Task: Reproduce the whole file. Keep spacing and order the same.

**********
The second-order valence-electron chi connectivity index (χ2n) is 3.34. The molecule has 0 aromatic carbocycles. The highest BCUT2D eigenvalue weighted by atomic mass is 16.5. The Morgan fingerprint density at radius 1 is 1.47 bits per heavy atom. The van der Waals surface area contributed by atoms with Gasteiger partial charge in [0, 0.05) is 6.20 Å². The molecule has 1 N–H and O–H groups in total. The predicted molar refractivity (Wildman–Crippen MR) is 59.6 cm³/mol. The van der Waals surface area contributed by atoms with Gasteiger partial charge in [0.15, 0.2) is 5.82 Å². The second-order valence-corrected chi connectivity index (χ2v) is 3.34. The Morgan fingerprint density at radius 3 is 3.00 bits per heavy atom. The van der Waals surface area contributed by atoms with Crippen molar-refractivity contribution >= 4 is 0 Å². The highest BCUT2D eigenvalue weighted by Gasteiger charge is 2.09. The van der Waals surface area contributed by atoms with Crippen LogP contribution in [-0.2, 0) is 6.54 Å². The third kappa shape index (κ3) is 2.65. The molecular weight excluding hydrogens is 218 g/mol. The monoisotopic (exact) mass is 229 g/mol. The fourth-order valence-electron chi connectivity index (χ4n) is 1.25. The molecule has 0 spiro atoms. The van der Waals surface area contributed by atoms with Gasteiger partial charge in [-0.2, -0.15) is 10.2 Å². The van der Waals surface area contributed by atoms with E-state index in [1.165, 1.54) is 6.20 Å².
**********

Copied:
The second-order valence-electron chi connectivity index (χ2n) is 3.34. The molecule has 0 aromatic carbocycles. The highest BCUT2D eigenvalue weighted by atomic mass is 16.5. The Morgan fingerprint density at radius 1 is 1.47 bits per heavy atom. The van der Waals surface area contributed by atoms with Gasteiger partial charge in [0, 0.05) is 6.20 Å². The molecule has 1 N–H and O–H groups in total. The predicted molar refractivity (Wildman–Crippen MR) is 59.6 cm³/mol. The van der Waals surface area contributed by atoms with Gasteiger partial charge in [0.15, 0.2) is 5.82 Å². The second-order valence-corrected chi connectivity index (χ2v) is 3.34. The Morgan fingerprint density at radius 3 is 3.00 bits per heavy atom. The van der Waals surface area contributed by atoms with Crippen molar-refractivity contribution >= 4 is 0 Å². The highest BCUT2D eigenvalue weighted by Gasteiger charge is 2.09. The van der Waals surface area contributed by atoms with Crippen LogP contribution in [-0.2, 0) is 6.54 Å². The third kappa shape index (κ3) is 2.65. The molecular weight excluding hydrogens is 218 g/mol. The monoisotopic (exact) mass is 229 g/mol. The fourth-order valence-electron chi connectivity index (χ4n) is 1.25. The molecule has 0 spiro atoms. The van der Waals surface area contributed by atoms with Gasteiger partial charge in [-0.2, -0.15) is 10.2 Å². The van der Waals surface area contributed by atoms with E-state index in [1.165, 1.54) is 6.20 Å².